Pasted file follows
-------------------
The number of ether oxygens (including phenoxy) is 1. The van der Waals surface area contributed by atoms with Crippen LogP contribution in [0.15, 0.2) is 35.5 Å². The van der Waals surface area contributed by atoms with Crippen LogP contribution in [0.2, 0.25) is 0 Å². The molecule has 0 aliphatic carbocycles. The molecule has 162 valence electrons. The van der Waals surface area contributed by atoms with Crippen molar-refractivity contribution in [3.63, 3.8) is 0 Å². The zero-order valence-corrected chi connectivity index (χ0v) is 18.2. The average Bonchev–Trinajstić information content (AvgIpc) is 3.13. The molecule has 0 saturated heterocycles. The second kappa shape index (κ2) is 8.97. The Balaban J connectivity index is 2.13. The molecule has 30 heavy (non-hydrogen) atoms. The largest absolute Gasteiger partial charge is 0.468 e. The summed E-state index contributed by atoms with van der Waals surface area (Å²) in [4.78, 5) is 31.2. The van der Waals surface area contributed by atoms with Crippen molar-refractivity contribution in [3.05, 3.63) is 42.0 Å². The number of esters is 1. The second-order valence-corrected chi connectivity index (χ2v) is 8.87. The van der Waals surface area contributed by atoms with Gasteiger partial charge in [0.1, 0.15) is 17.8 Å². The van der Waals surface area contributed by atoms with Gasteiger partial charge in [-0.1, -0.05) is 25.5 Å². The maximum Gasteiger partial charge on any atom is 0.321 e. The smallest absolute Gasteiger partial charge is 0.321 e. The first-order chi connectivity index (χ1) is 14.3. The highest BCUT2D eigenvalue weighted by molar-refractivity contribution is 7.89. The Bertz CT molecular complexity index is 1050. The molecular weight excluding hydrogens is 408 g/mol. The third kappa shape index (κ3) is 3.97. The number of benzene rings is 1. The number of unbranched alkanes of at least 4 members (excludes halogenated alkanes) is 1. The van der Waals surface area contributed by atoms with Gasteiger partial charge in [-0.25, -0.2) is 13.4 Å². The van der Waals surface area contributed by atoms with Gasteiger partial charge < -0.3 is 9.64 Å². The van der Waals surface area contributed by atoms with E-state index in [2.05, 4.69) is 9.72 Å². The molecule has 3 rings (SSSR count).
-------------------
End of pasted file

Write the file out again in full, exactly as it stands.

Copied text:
The number of ether oxygens (including phenoxy) is 1. The van der Waals surface area contributed by atoms with Crippen LogP contribution in [0.15, 0.2) is 35.5 Å². The van der Waals surface area contributed by atoms with Crippen LogP contribution in [0.2, 0.25) is 0 Å². The molecule has 0 aliphatic carbocycles. The molecule has 162 valence electrons. The van der Waals surface area contributed by atoms with Crippen molar-refractivity contribution in [3.63, 3.8) is 0 Å². The zero-order valence-corrected chi connectivity index (χ0v) is 18.2. The average Bonchev–Trinajstić information content (AvgIpc) is 3.13. The molecule has 0 saturated heterocycles. The second kappa shape index (κ2) is 8.97. The Balaban J connectivity index is 2.13. The molecule has 30 heavy (non-hydrogen) atoms. The largest absolute Gasteiger partial charge is 0.468 e. The summed E-state index contributed by atoms with van der Waals surface area (Å²) in [4.78, 5) is 31.2. The van der Waals surface area contributed by atoms with Crippen molar-refractivity contribution in [3.05, 3.63) is 42.0 Å². The number of esters is 1. The second-order valence-corrected chi connectivity index (χ2v) is 8.87. The van der Waals surface area contributed by atoms with Gasteiger partial charge in [0.1, 0.15) is 17.8 Å². The van der Waals surface area contributed by atoms with Gasteiger partial charge in [-0.1, -0.05) is 25.5 Å². The maximum Gasteiger partial charge on any atom is 0.321 e. The smallest absolute Gasteiger partial charge is 0.321 e. The first-order chi connectivity index (χ1) is 14.3. The highest BCUT2D eigenvalue weighted by molar-refractivity contribution is 7.89. The Bertz CT molecular complexity index is 1050. The molecular weight excluding hydrogens is 408 g/mol. The third kappa shape index (κ3) is 3.97. The number of benzene rings is 1. The number of unbranched alkanes of at least 4 members (excludes halogenated alkanes) is 1. The van der Waals surface area contributed by atoms with Gasteiger partial charge in [-0.25, -0.2) is 13.4 Å². The van der Waals surface area contributed by atoms with Gasteiger partial charge < -0.3 is 9.64 Å². The van der Waals surface area contributed by atoms with E-state index in [2.05, 4.69) is 9.72 Å². The molecule has 3 rings (SSSR count).